Anita is tied to a chair. Dominga hovers around, clipping her nails and some hair for the compulsion spell.
I had been tied up before, and I always have this Houdini fantasy that this time I’ll have enough slack to wriggle free. It never works that way. Once you’re tied up, you stay tied up until someone lets you go.
It’s rare that Anita is witty when it is not at the expense of someone else, so I did enjoy that paragraph. Bruno brings in an unconscious Wanda and she’s in pretty bad shape. It’s motivation for Anita to raise the zombie, since apparently Dominga is in actual fact absolutely horrendous at magic. Also Wanda’s going to be the human sacrifice. Gaynor is very pro recycling.
I stared down at Wanda. She lay on her side without moving. She was wearing another long multicoloured skirt. A white blouse with a wide lace collar was half-ripped from one shoulder. The bra she wore was the color of plums. I bet there had been panties to match before Tommy got hold of her.
Nice. Implications of rape. Because a urban fantasy book with a female heroine cannot possibly be printed with out at least one mention of rape.
Wanda is awake and Anita demands that she drag her legs across the floor and free her from the chair. Wanda refuses because she can’t walk and she’s been tortured horribly.
It was almost as if panic were a drug, and Wanda was fighting off the influence. Or maybe it was Harold Gaynor who was the drug. Yeah, that made sense.
No, it doesn’t.
She was a junkie. A Harold Gaynor junkie. Every junkie is willing to die for one more fix. But I wasn’t.
Yes, I’m sure Wanda is desperate to help the man who skinned her legs for kicks and abandoned her to be a street walker. It hasn’t got anything to do with the fact she has been tortured, possibly raped, and cannot walk. Despite this, because everyone is unworthy compared to the Great and Powerful Anita Blake, Wanda frees the ropes a little until Not Nice Tommy comes back into the room, twirling a knife. He asks if Anita wants to raise the zombie. She says no.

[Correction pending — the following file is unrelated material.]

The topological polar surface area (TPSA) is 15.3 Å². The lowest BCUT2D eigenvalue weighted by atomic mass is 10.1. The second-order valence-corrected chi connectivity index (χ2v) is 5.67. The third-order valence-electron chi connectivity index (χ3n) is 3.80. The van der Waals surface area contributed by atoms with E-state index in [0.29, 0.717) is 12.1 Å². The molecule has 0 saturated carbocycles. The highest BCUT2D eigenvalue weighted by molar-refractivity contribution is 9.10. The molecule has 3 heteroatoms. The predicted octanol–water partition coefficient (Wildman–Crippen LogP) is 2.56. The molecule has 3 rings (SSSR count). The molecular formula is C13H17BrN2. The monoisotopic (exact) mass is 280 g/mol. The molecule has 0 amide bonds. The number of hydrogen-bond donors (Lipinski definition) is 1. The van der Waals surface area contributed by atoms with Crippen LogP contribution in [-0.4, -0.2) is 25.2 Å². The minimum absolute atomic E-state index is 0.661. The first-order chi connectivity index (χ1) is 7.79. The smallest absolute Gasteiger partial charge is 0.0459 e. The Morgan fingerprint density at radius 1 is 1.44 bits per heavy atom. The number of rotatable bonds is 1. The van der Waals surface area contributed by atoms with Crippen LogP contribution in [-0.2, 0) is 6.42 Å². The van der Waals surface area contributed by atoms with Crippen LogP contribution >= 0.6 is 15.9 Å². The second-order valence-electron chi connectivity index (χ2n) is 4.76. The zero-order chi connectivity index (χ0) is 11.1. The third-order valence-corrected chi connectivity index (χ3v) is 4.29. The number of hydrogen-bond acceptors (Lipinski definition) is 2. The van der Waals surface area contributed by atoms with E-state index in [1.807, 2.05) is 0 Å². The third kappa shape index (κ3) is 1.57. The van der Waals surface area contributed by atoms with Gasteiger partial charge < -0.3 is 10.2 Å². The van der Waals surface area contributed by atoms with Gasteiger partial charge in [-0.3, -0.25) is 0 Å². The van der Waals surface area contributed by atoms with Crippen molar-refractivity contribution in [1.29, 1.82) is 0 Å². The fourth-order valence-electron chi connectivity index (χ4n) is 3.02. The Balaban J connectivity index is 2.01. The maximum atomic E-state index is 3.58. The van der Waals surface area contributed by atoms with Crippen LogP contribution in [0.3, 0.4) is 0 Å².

‘Because he sent me in here to persuade you.’
I stared at the glittering knife, I couldn’t help myself. ‘With a knife?’
‘With something else long and hard, but not so cold,’ he said.
‘Rape?’ I asked. The word sort of hung there in the hot, still air.
He nodded, grinning like a damn Chesire cat.
I hate it when rape is used in books like these. Female authors, male authors, whatever, they both use rape as a generic catch-all horror that happens to women and I am sick of it appearing. Rape is something to be used with a great delicacy, because it’s an awful awful awful awful thing that is still far too common. Throwing it into a plot as something that is used as a weapon against women will always make me dislike what you are writing. Anita being raped has no real purpose. It was out in for shock value and that sickens me.
Tommy settles down into the act of raping Anita and I am not going to recap it because it is horrible to read a first-person narrative account of rape when it is being used purely to inspire shock in the reader. Rape makes me feel sick, because there’s a one in four chance it will happen to me in my lifetime and I really don’t want to read a graphic account of how Tommy is getting hard and Anita doesn’t like it.
For once Anita and I agree on something, for she plunges her thumb into Tommy’s eye and makes it explode.
That got a deserved Black Widow badass seal of approval.
Wanda drags him to the ground and Anita beats him to death with a chair leg, recreating the death of Yellow Bastard from Sin City. Cripes.
I’d never beaten someone to death before. It had felt good.
just going to leave that there.
Wanda and Anita leave the room in search of escape and I am going to try and wash this all from my mind.